Some might argue that you need to know the whole context of the game in order to make informed decisions, and this is true to some extent. However, the reality is that most players just aren't going to be able to keep everything in their head and apply all of that information the first time they play a game. It takes time and experience to build up to an understanding of deep strategy, and to get to that point players have to feel comfortable at every stage along the way. The end goal is to have as many people enjoying your game as possible, and throwing everything out at the very beginning undermines this in a major way.

Some players still desire the safety net of a formalized tutorial, so it's wise to also 'package' all of the in-game help into a custom-tailored scenario which ensures the player runs into all of the learning moments in the order the designer prefers. This is the approach taken in both Civ 5 and Stardock's upcoming game Fallen Enchantress.

The big downside to this approach is that… well… it's a lot of work. It can be hard to ignore the allure of needing to spend only a couple days whipping together a few screens of text, but don't forget the important point from above: the tutorial is the entry point for a large percentage of players, and as a developer you need it to be one of the best parts of the game. Do you want first-time players talking with their friends about your cool game, or just the few screens of text that you only spent a fraction of the total effort on? Or worse, talking about how the idea seemed neat but they just couldn't figure out what was going on?

Outside of a full-on tutorial system, an easy way to ease players into a game is simply to nudge them in a direction at the start. "Hey, there's this quest you should probably go on, and we'll give you step-by-step instructions on how to complete it, but if you want to do something completely different that's cool too." Players want freedom, but most also want at least a little structure and positive reinforcement, and throwing out a few optional goals is the best way to make everyone happy.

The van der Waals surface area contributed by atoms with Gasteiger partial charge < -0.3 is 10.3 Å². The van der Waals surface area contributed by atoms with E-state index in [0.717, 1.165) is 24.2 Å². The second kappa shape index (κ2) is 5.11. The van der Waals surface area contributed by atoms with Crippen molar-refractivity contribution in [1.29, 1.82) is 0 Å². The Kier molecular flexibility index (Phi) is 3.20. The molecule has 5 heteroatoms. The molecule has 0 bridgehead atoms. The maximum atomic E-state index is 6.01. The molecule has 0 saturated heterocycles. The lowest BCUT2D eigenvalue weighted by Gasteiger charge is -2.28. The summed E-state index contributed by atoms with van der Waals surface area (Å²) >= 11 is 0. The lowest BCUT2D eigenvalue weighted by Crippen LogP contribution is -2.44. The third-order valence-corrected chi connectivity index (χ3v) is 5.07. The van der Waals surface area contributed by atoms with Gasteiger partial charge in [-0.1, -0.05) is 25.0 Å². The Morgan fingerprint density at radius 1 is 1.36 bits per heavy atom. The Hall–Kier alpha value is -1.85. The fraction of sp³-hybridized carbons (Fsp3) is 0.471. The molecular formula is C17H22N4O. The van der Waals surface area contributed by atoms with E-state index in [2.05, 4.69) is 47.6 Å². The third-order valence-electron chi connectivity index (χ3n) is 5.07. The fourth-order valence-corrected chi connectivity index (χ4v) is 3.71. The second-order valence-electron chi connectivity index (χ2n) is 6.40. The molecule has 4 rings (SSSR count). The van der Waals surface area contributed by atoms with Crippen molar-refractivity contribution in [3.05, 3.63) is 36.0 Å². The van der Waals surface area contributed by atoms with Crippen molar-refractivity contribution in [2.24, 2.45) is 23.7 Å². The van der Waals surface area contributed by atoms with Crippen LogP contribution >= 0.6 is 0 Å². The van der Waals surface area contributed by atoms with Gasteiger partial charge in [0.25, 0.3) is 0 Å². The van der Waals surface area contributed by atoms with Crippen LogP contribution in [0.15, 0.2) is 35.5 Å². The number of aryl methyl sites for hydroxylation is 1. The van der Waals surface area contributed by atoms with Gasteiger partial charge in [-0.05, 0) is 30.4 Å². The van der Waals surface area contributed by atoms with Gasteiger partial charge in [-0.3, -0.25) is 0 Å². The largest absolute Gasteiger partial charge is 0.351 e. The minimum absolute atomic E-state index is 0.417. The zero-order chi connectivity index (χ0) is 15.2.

A game's interface (UI) also has a huge role to play in bringing new players into the fold. The most important interface items should have the most weight on the screen. Size matters (at least with UI) and the more prominent something is the more likely a player is to pay attention to it. Organize logical groupings of UI controls in a single area, and section them off from unrelated ones.

Make sure buttons look like buttons, and that it's obvious that everything you can't click on is to be ignored. For good reason, artists like to play up style but always remember the most important part of a user interface is the usability. You don't want players to feel like they're fighting the game in order to perform actions or get the information they want. I'll have more to say on the topic of UI in a future article.

The last thing I'll talk about is demos. I'll sum it up this way: demos are great, and every game should put one out before it's available on store shelves (digital and otherwise). If you've made an awesome game then you want people playing it and talking about it. Someone is a lot more likely to try out a game that's free than one that's 30 or 60 dollars (just ask any free to play developer). Going free-to-play is a big leap and definitely not right for every project, but every game benefits from a demo.

This is especially true for strategy games, where demos are by far the best tool in a marketer's arsenal. There's a big difference between seeing a few screenshots and actually getting to play and find out first-hand what all the fuss is about. Like a good tutorial or UI, a demo takes quite a bit of work and is usually not the most exciting development task, but they all can make a huge difference in a game's visibility, player enjoyment and ultimate success.

[For more thoughts from Jon Shafer, you can follow him on Twitter at @_jon_shafer_.]